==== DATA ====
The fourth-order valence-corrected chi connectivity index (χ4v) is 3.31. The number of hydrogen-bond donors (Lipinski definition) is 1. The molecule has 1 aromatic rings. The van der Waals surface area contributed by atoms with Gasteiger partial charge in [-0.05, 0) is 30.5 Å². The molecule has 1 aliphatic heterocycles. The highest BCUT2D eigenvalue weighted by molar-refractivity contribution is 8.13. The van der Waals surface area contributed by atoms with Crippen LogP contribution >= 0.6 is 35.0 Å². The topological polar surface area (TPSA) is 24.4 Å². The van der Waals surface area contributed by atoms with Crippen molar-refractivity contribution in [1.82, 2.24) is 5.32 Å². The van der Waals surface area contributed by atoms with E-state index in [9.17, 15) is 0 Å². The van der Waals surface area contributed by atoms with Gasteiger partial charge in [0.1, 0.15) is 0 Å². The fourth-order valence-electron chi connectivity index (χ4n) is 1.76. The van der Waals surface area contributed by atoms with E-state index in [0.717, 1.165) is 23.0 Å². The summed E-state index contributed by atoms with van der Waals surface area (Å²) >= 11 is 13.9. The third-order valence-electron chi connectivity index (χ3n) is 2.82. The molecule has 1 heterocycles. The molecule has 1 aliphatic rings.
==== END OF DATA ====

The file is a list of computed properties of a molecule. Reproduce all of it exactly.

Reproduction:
The fourth-order valence-corrected chi connectivity index (χ4v) is 3.31. The number of hydrogen-bond donors (Lipinski definition) is 1. The molecule has 1 aromatic rings. The van der Waals surface area contributed by atoms with Gasteiger partial charge in [-0.05, 0) is 30.5 Å². The molecule has 1 aliphatic heterocycles. The highest BCUT2D eigenvalue weighted by molar-refractivity contribution is 8.13. The van der Waals surface area contributed by atoms with Crippen LogP contribution >= 0.6 is 35.0 Å². The topological polar surface area (TPSA) is 24.4 Å². The van der Waals surface area contributed by atoms with Crippen molar-refractivity contribution in [1.82, 2.24) is 5.32 Å². The van der Waals surface area contributed by atoms with E-state index in [9.17, 15) is 0 Å². The van der Waals surface area contributed by atoms with Gasteiger partial charge in [0.1, 0.15) is 0 Å². The fourth-order valence-electron chi connectivity index (χ4n) is 1.76. The van der Waals surface area contributed by atoms with E-state index in [0.717, 1.165) is 23.0 Å². The summed E-state index contributed by atoms with van der Waals surface area (Å²) >= 11 is 13.9. The third-order valence-electron chi connectivity index (χ3n) is 2.82. The molecule has 1 heterocycles. The molecule has 1 aliphatic rings.